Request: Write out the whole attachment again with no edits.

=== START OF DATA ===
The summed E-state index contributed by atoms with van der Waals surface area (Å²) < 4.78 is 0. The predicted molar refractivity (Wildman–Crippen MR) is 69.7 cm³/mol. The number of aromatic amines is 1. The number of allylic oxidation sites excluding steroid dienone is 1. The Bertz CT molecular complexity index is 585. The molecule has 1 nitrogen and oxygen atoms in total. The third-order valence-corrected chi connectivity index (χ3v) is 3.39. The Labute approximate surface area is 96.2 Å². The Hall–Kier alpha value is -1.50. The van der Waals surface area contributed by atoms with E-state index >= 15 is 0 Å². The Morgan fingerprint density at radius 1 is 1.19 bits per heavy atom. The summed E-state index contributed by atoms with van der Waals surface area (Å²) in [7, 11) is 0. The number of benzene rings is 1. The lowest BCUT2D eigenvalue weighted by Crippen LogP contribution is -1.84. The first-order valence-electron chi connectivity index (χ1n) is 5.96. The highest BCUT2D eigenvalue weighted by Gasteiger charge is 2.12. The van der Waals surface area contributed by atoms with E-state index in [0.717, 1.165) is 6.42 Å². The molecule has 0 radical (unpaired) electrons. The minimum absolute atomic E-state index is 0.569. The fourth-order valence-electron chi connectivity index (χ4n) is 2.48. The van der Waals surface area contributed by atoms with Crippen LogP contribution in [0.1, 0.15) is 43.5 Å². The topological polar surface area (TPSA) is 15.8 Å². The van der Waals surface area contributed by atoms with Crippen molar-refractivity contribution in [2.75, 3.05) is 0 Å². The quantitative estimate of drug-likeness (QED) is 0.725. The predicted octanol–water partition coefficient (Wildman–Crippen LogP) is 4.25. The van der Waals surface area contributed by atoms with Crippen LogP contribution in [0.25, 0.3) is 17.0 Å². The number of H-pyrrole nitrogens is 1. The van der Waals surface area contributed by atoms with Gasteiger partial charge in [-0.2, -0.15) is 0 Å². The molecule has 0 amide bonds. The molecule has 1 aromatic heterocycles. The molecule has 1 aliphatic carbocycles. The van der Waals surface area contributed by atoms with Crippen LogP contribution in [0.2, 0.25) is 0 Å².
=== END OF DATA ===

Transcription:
The summed E-state index contributed by atoms with van der Waals surface area (Å²) < 4.78 is 0. The predicted molar refractivity (Wildman–Crippen MR) is 69.7 cm³/mol. The number of aromatic amines is 1. The number of allylic oxidation sites excluding steroid dienone is 1. The Bertz CT molecular complexity index is 585. The molecule has 1 nitrogen and oxygen atoms in total. The third-order valence-corrected chi connectivity index (χ3v) is 3.39. The Labute approximate surface area is 96.2 Å². The Hall–Kier alpha value is -1.50. The van der Waals surface area contributed by atoms with E-state index >= 15 is 0 Å². The Morgan fingerprint density at radius 1 is 1.19 bits per heavy atom. The summed E-state index contributed by atoms with van der Waals surface area (Å²) in [7, 11) is 0. The number of benzene rings is 1. The lowest BCUT2D eigenvalue weighted by Crippen LogP contribution is -1.84. The first-order valence-electron chi connectivity index (χ1n) is 5.96. The highest BCUT2D eigenvalue weighted by Gasteiger charge is 2.12. The van der Waals surface area contributed by atoms with E-state index in [0.717, 1.165) is 6.42 Å². The molecule has 0 radical (unpaired) electrons. The minimum absolute atomic E-state index is 0.569. The fourth-order valence-electron chi connectivity index (χ4n) is 2.48. The van der Waals surface area contributed by atoms with Crippen LogP contribution in [0.1, 0.15) is 43.5 Å². The topological polar surface area (TPSA) is 15.8 Å². The van der Waals surface area contributed by atoms with Crippen molar-refractivity contribution in [2.75, 3.05) is 0 Å². The quantitative estimate of drug-likeness (QED) is 0.725. The predicted octanol–water partition coefficient (Wildman–Crippen LogP) is 4.25. The van der Waals surface area contributed by atoms with Crippen LogP contribution in [0.25, 0.3) is 17.0 Å². The number of H-pyrrole nitrogens is 1. The van der Waals surface area contributed by atoms with Gasteiger partial charge in [-0.2, -0.15) is 0 Å². The molecule has 0 amide bonds. The molecule has 1 aromatic heterocycles. The molecule has 1 aliphatic carbocycles. The van der Waals surface area contributed by atoms with Crippen LogP contribution in [0.2, 0.25) is 0 Å².